Hungry by choice


I’ve finished my first full day of fasting. I had a few episodes today where everything felt just a bit…off. I also had a few episodes where I felt an amazing zen-like clarity. I want more of those. Aside from that nothing earth shatteringly different. I’m still me. (I realize some of you might be disappointed to read that).

I didn’t even feel terribly hungry. Most surprising was my workout, which was completely unaffected by my lack of food; in fact, I felt really energized. Go figure. I can see why people fast for health. So far I’m only feeling the benefits of the deprivation. If my fast continues like this, I may take it up periodically.

However, I’m choosing to go hungry. I know that at any time I could reach into the fridge and break my fast with a fresh mango or reach into the hanging basket of clementines and gorge on their citrusy goodness. Those who I am supporting don’t have that choice—their refrigerators are bare—and therein lies a crucial psychological distinction. To be insecure in one’s food supply, to have to choose between eating or staying warm, those are the “options” millions of my fellow citizens are facing on a daily basis. Here are some sobering statistics Feeding America just released in their 2010 Hunger Report:

The report shows that hunger is increasing at an alarming rate in the United States, and our network is expanding its reach in response:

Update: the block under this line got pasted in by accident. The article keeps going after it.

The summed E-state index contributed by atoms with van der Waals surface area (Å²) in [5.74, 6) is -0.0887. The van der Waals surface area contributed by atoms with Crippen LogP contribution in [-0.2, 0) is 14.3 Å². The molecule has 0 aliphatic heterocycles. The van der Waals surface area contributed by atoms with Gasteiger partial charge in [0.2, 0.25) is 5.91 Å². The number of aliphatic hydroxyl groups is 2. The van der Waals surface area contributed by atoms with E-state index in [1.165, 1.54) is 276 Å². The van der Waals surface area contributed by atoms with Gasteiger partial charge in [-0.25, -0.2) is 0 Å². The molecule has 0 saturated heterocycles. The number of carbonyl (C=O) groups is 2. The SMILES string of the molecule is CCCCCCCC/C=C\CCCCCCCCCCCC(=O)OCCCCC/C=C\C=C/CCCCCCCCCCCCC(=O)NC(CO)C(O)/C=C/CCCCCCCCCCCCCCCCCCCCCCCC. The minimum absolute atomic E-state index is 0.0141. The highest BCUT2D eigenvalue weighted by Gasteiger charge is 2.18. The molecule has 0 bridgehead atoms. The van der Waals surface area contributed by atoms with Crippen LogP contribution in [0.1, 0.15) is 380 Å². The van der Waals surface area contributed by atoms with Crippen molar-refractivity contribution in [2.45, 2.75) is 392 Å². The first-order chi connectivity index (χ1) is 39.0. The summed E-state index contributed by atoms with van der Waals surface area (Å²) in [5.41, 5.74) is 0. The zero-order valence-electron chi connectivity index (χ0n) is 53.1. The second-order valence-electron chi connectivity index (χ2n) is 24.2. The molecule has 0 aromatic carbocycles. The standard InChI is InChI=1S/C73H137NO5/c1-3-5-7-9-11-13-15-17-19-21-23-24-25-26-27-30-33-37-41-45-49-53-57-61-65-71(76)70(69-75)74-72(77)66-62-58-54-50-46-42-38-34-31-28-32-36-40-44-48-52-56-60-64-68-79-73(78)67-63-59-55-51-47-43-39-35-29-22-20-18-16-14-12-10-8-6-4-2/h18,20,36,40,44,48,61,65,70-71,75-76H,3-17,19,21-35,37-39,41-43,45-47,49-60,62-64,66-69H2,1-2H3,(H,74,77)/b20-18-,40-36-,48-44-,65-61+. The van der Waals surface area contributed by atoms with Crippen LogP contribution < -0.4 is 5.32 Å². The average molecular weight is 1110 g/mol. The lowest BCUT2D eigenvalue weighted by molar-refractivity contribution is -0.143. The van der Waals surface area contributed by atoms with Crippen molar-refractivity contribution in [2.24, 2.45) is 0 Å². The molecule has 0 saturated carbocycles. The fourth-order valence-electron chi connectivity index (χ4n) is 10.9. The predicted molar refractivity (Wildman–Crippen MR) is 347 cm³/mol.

• Feeding America is annually providing food to 37 million Americans, including 14 million children. This is an increase of 46 percent over 2006, when we were feeding 25 million Americans, including 9 million children, each year.
  • That means one in eight Americans now rely on Feeding America for food and groceries.
  • Feeding America’s nationwide network of food banks is feeding 1 million more Americans each week than we did in 2006.
  • Thirty-six percent of the households we serve have at least one person working.
  • More than one-third of client households report having to choose between food and other basic necessities, such as rent, utilities and medical care.
  • The number of children the Feeding America network serves has increased by 50 percent since 2006.

In a country so richly endowed with both material and resource wealth, where companies are making record profits and we waste 40-50% of our harvests every year, it strikes me as both laughable and tragic (laughitragic?) that an organization such as Feeding America even needs to exist.

Wherefore our leaders, whence our priorities as a nation. ‘Tis a sad, hackneyed refrain.


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